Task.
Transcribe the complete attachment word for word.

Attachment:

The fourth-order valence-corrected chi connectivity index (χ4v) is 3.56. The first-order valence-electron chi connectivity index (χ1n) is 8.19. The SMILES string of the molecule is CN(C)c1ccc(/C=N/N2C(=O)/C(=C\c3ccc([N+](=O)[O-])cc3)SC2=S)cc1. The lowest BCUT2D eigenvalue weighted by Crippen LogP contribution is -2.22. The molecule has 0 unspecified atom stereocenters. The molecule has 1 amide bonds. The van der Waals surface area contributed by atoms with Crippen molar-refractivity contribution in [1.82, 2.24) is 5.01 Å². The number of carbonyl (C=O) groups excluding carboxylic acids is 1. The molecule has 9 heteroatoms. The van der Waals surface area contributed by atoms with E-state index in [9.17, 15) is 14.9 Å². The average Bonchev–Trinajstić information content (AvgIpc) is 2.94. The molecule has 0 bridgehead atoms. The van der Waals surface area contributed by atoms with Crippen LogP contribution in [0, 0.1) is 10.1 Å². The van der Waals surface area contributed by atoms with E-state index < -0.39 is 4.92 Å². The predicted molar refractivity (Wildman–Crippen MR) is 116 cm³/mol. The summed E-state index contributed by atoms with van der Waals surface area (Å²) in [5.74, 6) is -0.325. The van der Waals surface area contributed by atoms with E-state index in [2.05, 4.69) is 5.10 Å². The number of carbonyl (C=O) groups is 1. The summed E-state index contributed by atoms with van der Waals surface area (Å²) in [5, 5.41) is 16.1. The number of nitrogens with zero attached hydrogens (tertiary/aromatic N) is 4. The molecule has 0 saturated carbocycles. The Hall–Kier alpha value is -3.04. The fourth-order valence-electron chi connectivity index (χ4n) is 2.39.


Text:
The fourth-order valence-corrected chi connectivity index (χ4v) is 3.56. The first-order valence-electron chi connectivity index (χ1n) is 8.19. The SMILES string of the molecule is CN(C)c1ccc(/C=N/N2C(=O)/C(=C\c3ccc([N+](=O)[O-])cc3)SC2=S)cc1. The lowest BCUT2D eigenvalue weighted by Crippen LogP contribution is -2.22. The molecule has 0 unspecified atom stereocenters. The molecule has 1 amide bonds. The van der Waals surface area contributed by atoms with Crippen molar-refractivity contribution in [1.82, 2.24) is 5.01 Å². The number of carbonyl (C=O) groups excluding carboxylic acids is 1. The molecule has 9 heteroatoms. The van der Waals surface area contributed by atoms with E-state index in [9.17, 15) is 14.9 Å². The average Bonchev–Trinajstić information content (AvgIpc) is 2.94. The molecule has 0 bridgehead atoms. The van der Waals surface area contributed by atoms with Crippen LogP contribution in [0, 0.1) is 10.1 Å². The van der Waals surface area contributed by atoms with E-state index < -0.39 is 4.92 Å². The predicted molar refractivity (Wildman–Crippen MR) is 116 cm³/mol. The summed E-state index contributed by atoms with van der Waals surface area (Å²) in [5.74, 6) is -0.325. The van der Waals surface area contributed by atoms with E-state index in [2.05, 4.69) is 5.10 Å². The number of carbonyl (C=O) groups is 1. The summed E-state index contributed by atoms with van der Waals surface area (Å²) in [5, 5.41) is 16.1. The number of nitrogens with zero attached hydrogens (tertiary/aromatic N) is 4. The molecule has 0 saturated carbocycles. The Hall–Kier alpha value is -3.04. The fourth-order valence-electron chi connectivity index (χ4n) is 2.39.